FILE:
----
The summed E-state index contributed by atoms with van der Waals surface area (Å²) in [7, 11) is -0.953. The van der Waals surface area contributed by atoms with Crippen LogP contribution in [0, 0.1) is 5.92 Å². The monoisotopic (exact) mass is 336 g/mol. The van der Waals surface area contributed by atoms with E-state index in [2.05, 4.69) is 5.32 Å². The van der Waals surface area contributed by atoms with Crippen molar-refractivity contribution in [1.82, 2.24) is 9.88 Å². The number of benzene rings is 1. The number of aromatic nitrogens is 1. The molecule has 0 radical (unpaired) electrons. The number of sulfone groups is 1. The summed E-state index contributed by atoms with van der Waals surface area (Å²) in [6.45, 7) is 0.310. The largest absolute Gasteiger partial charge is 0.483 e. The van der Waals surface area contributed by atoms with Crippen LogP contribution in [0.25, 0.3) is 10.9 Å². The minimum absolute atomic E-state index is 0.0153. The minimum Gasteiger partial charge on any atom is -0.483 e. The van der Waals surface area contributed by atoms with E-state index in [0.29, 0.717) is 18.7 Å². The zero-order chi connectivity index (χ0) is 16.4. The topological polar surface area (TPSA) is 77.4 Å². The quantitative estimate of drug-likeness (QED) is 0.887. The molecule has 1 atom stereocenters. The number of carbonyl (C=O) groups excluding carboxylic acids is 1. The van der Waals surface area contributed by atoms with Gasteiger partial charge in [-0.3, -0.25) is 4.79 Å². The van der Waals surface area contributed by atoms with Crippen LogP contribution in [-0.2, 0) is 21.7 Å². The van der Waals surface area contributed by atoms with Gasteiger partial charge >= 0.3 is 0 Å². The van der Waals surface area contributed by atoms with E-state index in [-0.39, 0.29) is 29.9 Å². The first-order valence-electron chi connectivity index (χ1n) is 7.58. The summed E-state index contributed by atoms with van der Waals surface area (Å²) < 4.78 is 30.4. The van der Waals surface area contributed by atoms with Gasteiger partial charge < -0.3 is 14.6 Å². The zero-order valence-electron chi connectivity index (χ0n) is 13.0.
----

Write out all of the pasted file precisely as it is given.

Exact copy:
The summed E-state index contributed by atoms with van der Waals surface area (Å²) in [7, 11) is -0.953. The van der Waals surface area contributed by atoms with Crippen LogP contribution in [0, 0.1) is 5.92 Å². The monoisotopic (exact) mass is 336 g/mol. The van der Waals surface area contributed by atoms with E-state index in [2.05, 4.69) is 5.32 Å². The van der Waals surface area contributed by atoms with Crippen molar-refractivity contribution in [1.82, 2.24) is 9.88 Å². The number of benzene rings is 1. The number of aromatic nitrogens is 1. The molecule has 0 radical (unpaired) electrons. The number of sulfone groups is 1. The summed E-state index contributed by atoms with van der Waals surface area (Å²) in [6.45, 7) is 0.310. The largest absolute Gasteiger partial charge is 0.483 e. The van der Waals surface area contributed by atoms with Crippen LogP contribution in [0.25, 0.3) is 10.9 Å². The minimum absolute atomic E-state index is 0.0153. The minimum Gasteiger partial charge on any atom is -0.483 e. The van der Waals surface area contributed by atoms with E-state index in [0.29, 0.717) is 18.7 Å². The zero-order chi connectivity index (χ0) is 16.4. The topological polar surface area (TPSA) is 77.4 Å². The quantitative estimate of drug-likeness (QED) is 0.887. The molecule has 1 atom stereocenters. The number of carbonyl (C=O) groups excluding carboxylic acids is 1. The van der Waals surface area contributed by atoms with Gasteiger partial charge in [-0.3, -0.25) is 4.79 Å². The van der Waals surface area contributed by atoms with Crippen LogP contribution in [-0.2, 0) is 21.7 Å². The van der Waals surface area contributed by atoms with Gasteiger partial charge >= 0.3 is 0 Å². The van der Waals surface area contributed by atoms with E-state index in [-0.39, 0.29) is 29.9 Å². The first-order valence-electron chi connectivity index (χ1n) is 7.58. The summed E-state index contributed by atoms with van der Waals surface area (Å²) < 4.78 is 30.4. The van der Waals surface area contributed by atoms with Gasteiger partial charge < -0.3 is 14.6 Å². The zero-order valence-electron chi connectivity index (χ0n) is 13.0.